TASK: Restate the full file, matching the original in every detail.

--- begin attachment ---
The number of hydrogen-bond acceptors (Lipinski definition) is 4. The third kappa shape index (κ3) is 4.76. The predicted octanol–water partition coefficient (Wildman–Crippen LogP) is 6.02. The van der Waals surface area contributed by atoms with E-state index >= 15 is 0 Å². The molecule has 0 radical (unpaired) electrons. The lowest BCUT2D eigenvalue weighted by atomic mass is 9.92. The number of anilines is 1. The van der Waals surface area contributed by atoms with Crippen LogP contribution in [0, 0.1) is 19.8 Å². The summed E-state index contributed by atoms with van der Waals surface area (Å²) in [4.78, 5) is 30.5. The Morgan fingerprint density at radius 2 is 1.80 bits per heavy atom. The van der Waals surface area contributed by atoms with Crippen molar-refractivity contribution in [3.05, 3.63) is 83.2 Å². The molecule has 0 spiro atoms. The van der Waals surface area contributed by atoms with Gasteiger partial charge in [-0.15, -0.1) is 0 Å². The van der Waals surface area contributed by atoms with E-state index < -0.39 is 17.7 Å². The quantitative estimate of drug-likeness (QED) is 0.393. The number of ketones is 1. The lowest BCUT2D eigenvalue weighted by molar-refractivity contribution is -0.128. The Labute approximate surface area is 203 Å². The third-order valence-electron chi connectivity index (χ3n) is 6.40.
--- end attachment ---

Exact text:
The number of hydrogen-bond acceptors (Lipinski definition) is 4. The third kappa shape index (κ3) is 4.76. The predicted octanol–water partition coefficient (Wildman–Crippen LogP) is 6.02. The van der Waals surface area contributed by atoms with E-state index >= 15 is 0 Å². The molecule has 0 radical (unpaired) electrons. The lowest BCUT2D eigenvalue weighted by atomic mass is 9.92. The number of anilines is 1. The van der Waals surface area contributed by atoms with Crippen LogP contribution in [0, 0.1) is 19.8 Å². The summed E-state index contributed by atoms with van der Waals surface area (Å²) in [4.78, 5) is 30.5. The Morgan fingerprint density at radius 2 is 1.80 bits per heavy atom. The van der Waals surface area contributed by atoms with Crippen molar-refractivity contribution in [3.05, 3.63) is 83.2 Å². The molecule has 0 spiro atoms. The van der Waals surface area contributed by atoms with Gasteiger partial charge in [-0.15, -0.1) is 0 Å². The van der Waals surface area contributed by atoms with E-state index < -0.39 is 17.7 Å². The quantitative estimate of drug-likeness (QED) is 0.393. The number of ketones is 1. The lowest BCUT2D eigenvalue weighted by molar-refractivity contribution is -0.128. The Labute approximate surface area is 203 Å². The third-order valence-electron chi connectivity index (χ3n) is 6.40.